The September issue of Positif featured an interviews with both Eric Rohmer and Claude Chabrol. This paragraph is translated from Michel Ciment"s editorial on page 1.
It is Claude Chabrol and Eric Rohmer who must be laughing to themselves at the booming proposition of the ex-editor of Cahiers du Cinema. Here are two metteurs-en-scene who, for 50 years, with ups and downs for the first and mostly highs for the second have known how to steer away from the fashionable and pursue an esthetical research in which woman and love are among its most beautiful fruits. If we had supported in the early 1960s Rivette's Paris nous appartient, Truffaut's Shoot the Piano Player, Astruc's La Proie pour l'ombre, and the work of Resnais, Varda, Franju, Marker, Demy, Malle, Deville and Cavalier, this magazine was not kindly towards Rohmer's Le Signe du lion or Chabrol's Beau Serge and Les Cousins. On re-evaluation, we won't blush over it. But, from Les Biches and La Collectioneuse (1967-1968), our columns have been openly favorable to a number of their films. In any case, they confirm the astonishing vitality of a generation of directors, who -- unique phenomenon in the world -- more than a half century after their debuts, continue to bear witness to an independence and a brash originality, from Resnais to Marker, from Varda to Cavalier, and from Rohmer to Rivette and Chabrol. False quarrel, thus, that of young and old, ancient and modern, critical fluctuations as academic as they are sterile.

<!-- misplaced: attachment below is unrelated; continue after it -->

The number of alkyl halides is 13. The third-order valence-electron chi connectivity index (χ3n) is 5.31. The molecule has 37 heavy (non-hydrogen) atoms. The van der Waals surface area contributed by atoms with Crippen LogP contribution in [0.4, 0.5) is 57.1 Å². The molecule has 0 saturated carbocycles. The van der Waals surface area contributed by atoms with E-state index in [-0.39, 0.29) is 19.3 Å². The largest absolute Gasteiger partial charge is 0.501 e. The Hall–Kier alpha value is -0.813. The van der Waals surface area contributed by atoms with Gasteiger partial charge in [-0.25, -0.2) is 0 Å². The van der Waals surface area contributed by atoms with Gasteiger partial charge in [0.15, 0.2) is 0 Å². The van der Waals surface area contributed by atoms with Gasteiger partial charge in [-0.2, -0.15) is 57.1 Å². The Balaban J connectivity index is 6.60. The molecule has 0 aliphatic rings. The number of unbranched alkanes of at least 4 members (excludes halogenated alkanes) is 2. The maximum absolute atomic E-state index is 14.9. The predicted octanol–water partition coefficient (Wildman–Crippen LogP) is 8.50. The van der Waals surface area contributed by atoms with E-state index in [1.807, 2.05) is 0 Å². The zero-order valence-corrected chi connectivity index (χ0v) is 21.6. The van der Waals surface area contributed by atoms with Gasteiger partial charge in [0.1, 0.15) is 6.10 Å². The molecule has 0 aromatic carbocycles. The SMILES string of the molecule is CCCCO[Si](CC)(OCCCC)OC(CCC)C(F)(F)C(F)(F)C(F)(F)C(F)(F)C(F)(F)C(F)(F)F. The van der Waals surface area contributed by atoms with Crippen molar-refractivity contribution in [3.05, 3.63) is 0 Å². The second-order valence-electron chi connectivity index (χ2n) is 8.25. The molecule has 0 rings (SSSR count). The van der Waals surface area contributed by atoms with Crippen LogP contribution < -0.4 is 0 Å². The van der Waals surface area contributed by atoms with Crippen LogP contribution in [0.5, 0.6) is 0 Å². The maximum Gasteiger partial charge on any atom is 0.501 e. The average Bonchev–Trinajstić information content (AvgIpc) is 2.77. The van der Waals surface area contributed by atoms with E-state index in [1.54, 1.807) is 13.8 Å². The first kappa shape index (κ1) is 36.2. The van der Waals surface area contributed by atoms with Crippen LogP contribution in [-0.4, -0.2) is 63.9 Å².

Labels: "Claude Chabrol", "Eric Rohmer", "Michel Ciment", "Positif"